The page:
During Saturday’s “A Paws and Claws Christmas Celebration” at the Fayette Humane Society, a local teen was honored for raising money for the organization.
Tori Evans, who is involved with 4-H, was presented with a plaque by the society’s executive director, Dr. Lee Schrader, along with members of the board and staff. Evans coordinated a “Paws for Cause 5K” for her Perfect Paws 4-H Club project, raising $2,675.
“I was astounded to see someone at a young age get involved in the community by coordinating a successful fundraiser for the homeless animals that we help.” said Brad Adams, outreach director. “Tori is definitely a role model. I hope that more youth will get involved with charity organizations.”
Evans joined 4-H eight years ago to strengthen her leadership skills, meet new people, and learn more about ways she can get involved in her community. She also enjoys showing her dog, Abbi, at the Fayette County Fair. “My Hands to Larger Service” is a project that involves the members of 4-H planning their own community service event. Evans chose to host a 5K as a community service project because she takes great interest in staying active and wants to encourage events which also keep our furry friends active.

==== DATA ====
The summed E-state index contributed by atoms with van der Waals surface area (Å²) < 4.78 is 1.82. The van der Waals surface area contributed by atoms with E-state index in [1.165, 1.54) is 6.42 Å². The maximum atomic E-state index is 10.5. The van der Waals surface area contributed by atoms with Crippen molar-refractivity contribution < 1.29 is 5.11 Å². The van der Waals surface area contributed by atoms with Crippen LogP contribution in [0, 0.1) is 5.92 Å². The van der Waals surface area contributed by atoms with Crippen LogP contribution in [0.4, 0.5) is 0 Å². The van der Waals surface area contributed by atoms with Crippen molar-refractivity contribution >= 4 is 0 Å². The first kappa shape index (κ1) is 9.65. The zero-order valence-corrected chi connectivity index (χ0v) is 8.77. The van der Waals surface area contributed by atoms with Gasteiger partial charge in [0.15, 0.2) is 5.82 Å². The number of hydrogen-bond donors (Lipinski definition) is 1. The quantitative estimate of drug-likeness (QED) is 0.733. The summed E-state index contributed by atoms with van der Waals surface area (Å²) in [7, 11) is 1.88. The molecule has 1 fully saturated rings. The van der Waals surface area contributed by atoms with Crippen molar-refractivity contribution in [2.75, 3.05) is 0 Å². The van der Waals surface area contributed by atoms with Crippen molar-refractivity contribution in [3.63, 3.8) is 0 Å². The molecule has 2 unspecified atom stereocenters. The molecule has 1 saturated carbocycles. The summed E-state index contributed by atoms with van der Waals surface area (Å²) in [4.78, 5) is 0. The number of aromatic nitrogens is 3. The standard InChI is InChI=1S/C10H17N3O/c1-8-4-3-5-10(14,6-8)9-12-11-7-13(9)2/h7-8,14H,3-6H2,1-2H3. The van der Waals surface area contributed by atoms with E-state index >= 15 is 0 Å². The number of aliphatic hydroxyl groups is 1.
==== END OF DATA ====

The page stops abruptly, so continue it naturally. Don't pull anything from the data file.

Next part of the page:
“I wanted to encourage people to stay active with their pets and show off the awesome trails/paths Fayette County possesses all at the same time,” said Evans. “My hope is that more people will start to take advantage of the new dog park and awesome trails.”
The funds raised will be used to help prevent the overpopulation of pets through the humane society’s Operation Cat Snip program which provides for the spay and neuter of community cats. It will also provide resources for the humane officers as they work to prevent and remedy cruelty to animals.
“I chose to donate the proceeds to the Fayette Humane Society because I love animals and it’s such a worthy organization within our county that deserves all the help it can get,” said Evans. “It’s nice to know that not only does the humane society take animals in to help them but they also spay or neuter them before they release them or adopt them out.”
“Tori’s hard work and dedication are a wonderful example of how young people can change their neighborhood and the world,” said Schrader. “We, and the animals we serve, are so thankful for Tori’s hard work and compassion.”
The Fayette Humane Society is a non-profit (501(c)(3), volunteer organization. They receive less than 2 percent of support from governmental organizations and therefore must rely on donations, grants and fundraising to carry out their mission. The Humane Society is the only organization in Fayette County able to respond to calls about abused and neglected and domestic animals 24 hours per day, seven days per week. You may learn more about the humane society by visiting their website at www.fayettehumanesociety.com
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